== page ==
Fed & RBI: Shared challenges, separate turfs

For Fed, RBI, it’s same battle, different fields
For Fed, RBI, it’s same battle, different fields


The Fed’s decision to hold rates is not surprising as pricing pressures in the US have eased significantly from the highs.

The US Federal Reserve (Fed) is back to a pause again. Following a status quo in June, and a 25 basis point (bps) rate hike in July, the Fed held its policy rate steady in September, in line with market expectations. With this, after a spate of rate hikes since March 2022, the benchmark Fed funds rate now stands at 5.25-5.50%, the highest since 2001.

The Fed’s decision to hold rates is not surprising as pricing pressures in the US have eased significantly from the highs. For instance, headline consumer price index (CPI) inflation has come off record highs, core inflation (CPI excluding food and energy prices) was at a multi-month low in August, and long-term household inflation expectations remain contained.

Graphic: Mint
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Graphic: Mint

It helps that the central bank believes the current monetary policy stance will continue to weigh on economic activities, hiring, and inflation.

However, the policy guidance is more hawkish than expected. First, the Fed has reaffirmed that further tightening cannot be ruled out.

Second, its economic projections pencil in that the consequent rate easing cycle next year is likely to be shallow i.e. lesser quantum of rate cuts.

The September policy statement acknowledges that economic activity in the US has been expanding at a “solid pace" now versus “moderate pace" of expansion mentioned in the July policy brief. This shift in growth momentum also reflects in the Fed’s economic projections. Fed members now expect real gross domestic product (GDP) growth at 2.1% year-on-year in 2023, far higher than 1% expected in June.

That said, the recent inflation dynamics warrant some vigil. After being on a downtrend since June 2022, CPI inflation in US has inched higher in July and August, besides remaining above the Fed’s medium-term target of 2%. While there has been a sustained easing in core inflation, solid economic momentum and tight labour markets continue to exert upward pressure. Here, the recent uptrend in global crude oil prices is particularly worrying.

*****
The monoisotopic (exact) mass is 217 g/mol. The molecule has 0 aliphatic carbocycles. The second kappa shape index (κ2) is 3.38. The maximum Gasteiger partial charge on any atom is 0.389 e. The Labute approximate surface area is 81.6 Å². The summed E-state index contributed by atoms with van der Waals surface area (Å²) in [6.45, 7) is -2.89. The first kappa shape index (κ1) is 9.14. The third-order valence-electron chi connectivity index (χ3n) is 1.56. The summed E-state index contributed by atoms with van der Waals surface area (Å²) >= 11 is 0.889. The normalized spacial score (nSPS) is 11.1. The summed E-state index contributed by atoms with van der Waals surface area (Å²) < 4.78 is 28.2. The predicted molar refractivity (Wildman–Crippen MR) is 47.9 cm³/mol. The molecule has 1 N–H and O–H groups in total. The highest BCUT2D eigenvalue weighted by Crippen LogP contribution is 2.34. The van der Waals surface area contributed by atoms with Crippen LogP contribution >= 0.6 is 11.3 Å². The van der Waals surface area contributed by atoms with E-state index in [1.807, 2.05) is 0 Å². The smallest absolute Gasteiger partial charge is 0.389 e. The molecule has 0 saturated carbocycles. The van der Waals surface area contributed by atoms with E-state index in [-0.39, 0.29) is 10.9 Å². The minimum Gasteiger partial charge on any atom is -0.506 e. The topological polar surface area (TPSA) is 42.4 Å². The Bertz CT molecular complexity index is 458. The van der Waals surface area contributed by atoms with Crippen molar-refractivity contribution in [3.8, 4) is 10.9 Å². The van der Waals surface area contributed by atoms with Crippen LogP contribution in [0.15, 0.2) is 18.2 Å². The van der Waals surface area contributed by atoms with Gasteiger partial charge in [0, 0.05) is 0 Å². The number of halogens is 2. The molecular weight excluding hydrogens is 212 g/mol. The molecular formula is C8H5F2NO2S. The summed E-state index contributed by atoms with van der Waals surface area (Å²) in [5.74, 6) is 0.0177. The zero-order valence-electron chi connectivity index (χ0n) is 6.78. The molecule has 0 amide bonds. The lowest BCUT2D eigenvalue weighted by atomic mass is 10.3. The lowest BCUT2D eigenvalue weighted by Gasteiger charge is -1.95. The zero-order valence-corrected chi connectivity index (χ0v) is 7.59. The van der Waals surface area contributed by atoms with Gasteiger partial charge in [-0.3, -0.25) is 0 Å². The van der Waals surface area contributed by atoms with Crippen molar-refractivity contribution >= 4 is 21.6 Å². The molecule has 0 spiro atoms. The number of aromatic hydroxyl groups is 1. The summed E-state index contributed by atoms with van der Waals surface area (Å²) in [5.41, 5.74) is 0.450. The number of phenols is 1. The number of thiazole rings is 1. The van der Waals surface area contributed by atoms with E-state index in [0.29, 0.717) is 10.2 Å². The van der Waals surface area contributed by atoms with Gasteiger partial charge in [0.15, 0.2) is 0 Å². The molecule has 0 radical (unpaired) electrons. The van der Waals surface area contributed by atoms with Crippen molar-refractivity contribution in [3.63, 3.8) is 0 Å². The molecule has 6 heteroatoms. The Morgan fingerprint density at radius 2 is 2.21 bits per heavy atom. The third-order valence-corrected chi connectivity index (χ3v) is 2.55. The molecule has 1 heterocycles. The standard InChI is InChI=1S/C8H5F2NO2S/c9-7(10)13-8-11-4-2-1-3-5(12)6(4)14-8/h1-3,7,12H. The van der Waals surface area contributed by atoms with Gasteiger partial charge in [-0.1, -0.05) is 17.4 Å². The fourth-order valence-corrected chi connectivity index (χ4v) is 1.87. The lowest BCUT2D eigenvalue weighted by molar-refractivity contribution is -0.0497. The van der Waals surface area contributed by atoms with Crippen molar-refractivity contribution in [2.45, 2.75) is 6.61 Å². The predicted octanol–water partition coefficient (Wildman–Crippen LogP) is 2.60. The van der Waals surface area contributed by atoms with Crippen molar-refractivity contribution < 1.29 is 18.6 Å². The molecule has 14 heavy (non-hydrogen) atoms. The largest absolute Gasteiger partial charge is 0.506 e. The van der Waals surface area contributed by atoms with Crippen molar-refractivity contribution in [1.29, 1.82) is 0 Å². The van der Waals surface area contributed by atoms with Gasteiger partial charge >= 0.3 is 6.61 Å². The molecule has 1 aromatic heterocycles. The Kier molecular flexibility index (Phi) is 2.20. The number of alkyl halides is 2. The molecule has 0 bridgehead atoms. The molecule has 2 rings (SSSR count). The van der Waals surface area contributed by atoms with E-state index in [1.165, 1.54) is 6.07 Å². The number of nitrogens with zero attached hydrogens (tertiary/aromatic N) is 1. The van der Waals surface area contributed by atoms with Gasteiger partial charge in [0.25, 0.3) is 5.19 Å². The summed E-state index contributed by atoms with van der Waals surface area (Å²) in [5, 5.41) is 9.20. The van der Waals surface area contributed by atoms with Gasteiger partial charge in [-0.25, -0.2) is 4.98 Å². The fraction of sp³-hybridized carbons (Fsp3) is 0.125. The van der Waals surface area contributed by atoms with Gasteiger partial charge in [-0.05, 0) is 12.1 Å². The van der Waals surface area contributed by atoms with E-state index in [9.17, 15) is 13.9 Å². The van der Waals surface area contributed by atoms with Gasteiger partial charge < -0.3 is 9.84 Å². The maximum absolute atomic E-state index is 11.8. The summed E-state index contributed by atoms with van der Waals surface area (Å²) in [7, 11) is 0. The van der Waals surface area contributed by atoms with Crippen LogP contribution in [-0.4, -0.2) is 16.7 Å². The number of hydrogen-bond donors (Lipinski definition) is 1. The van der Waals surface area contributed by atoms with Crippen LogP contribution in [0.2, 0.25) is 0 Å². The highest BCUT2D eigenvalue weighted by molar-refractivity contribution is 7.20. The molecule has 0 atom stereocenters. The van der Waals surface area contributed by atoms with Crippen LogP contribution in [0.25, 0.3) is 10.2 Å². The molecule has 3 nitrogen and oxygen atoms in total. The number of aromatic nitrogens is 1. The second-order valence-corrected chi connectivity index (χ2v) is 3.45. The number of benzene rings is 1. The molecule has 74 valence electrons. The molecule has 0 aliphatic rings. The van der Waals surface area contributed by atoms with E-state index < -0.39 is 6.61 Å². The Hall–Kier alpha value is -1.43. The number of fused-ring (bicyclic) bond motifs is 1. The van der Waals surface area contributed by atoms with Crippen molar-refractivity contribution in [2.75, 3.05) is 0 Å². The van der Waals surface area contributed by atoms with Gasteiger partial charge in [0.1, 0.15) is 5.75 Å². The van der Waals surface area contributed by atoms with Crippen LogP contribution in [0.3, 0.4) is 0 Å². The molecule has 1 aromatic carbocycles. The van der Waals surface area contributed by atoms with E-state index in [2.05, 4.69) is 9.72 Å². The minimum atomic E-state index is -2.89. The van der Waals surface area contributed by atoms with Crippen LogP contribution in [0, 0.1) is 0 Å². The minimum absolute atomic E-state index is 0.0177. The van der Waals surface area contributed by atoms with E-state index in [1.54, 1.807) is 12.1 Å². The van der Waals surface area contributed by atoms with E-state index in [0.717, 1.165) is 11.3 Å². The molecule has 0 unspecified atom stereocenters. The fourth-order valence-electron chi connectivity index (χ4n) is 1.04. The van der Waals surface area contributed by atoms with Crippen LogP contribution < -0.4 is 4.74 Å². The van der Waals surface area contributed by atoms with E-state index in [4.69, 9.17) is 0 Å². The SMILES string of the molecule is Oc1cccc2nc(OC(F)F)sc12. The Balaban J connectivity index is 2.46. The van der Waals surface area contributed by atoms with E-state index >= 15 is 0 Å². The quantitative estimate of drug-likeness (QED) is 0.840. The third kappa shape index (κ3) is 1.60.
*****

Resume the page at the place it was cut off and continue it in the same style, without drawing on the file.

Moreover, there are upside risks to oil prices amid the Opec supply cuts, dwindling oil inventories and strong demand.

Given this, Fed officials have marginally revised the CPI projection upward for 2023. The potential upside to the inflation trajectory would keep the window for another rate hike open this year.

Of course, the moot question is whether the Fed will achieve its inflation goals and simultaneously avoid a hard landing. ING’s economists point out in a note on 20 September: “Officials are firmly of the view they can generate a soft landing/no recession while guiding inflation towards the 2% target over time. This is a bold call given all the uncertainties out there and makes it appear more likely that the Fed will indeed carry through with another hike even though we don’t think it is necessary."

Looking beyond this year, the sharp reduction in the expected quantum of rate cuts for next year is intriguing.

Fed officials now project just 50 bps of rate cuts in 2024, down from 100 bps expected in July, strengthening the case for elevated interest rates for longer.

Meanwhile, back home, the Reserve Bank of India (RBI) is faced with a similar macro mix, though with its own set of challenges. While domestic economic momentum remains well supported, retail inflation has exceeded the upper limit of RBI’s tolerance band of 2-6% in the past two months.

This along with a slew of upside risks to inflation emanating from the continuing effect of El Nino, higher oil prices and festival spending would mean a longer pause in policy rates.

Thus, akin to the US, rates are likely to stay elevated for longer in India, too.

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